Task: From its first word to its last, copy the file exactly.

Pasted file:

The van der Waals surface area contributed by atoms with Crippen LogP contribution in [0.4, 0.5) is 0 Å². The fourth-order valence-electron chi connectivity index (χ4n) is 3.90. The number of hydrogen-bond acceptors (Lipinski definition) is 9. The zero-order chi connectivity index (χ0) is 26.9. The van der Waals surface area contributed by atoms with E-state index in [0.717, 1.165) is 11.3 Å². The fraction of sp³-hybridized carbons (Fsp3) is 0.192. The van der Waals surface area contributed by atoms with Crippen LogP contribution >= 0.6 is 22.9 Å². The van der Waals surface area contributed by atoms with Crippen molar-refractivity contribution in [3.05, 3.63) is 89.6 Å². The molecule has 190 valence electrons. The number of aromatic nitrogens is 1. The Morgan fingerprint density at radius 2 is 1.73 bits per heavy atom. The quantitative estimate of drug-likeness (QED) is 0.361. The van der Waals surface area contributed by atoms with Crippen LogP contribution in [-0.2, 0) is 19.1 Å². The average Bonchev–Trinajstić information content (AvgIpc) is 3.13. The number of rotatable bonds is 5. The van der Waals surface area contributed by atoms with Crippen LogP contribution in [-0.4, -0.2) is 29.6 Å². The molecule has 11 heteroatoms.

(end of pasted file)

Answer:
The van der Waals surface area contributed by atoms with Crippen LogP contribution in [0.4, 0.5) is 0 Å². The fourth-order valence-electron chi connectivity index (χ4n) is 3.90. The number of hydrogen-bond acceptors (Lipinski definition) is 9. The zero-order chi connectivity index (χ0) is 26.9. The van der Waals surface area contributed by atoms with E-state index in [0.717, 1.165) is 11.3 Å². The fraction of sp³-hybridized carbons (Fsp3) is 0.192. The van der Waals surface area contributed by atoms with Crippen LogP contribution >= 0.6 is 22.9 Å². The van der Waals surface area contributed by atoms with Crippen molar-refractivity contribution in [3.05, 3.63) is 89.6 Å². The molecule has 190 valence electrons. The number of aromatic nitrogens is 1. The Morgan fingerprint density at radius 2 is 1.73 bits per heavy atom. The quantitative estimate of drug-likeness (QED) is 0.361. The van der Waals surface area contributed by atoms with Crippen LogP contribution in [-0.2, 0) is 19.1 Å². The average Bonchev–Trinajstić information content (AvgIpc) is 3.13. The number of rotatable bonds is 5. The van der Waals surface area contributed by atoms with Crippen LogP contribution in [-0.4, -0.2) is 29.6 Å². The molecule has 11 heteroatoms.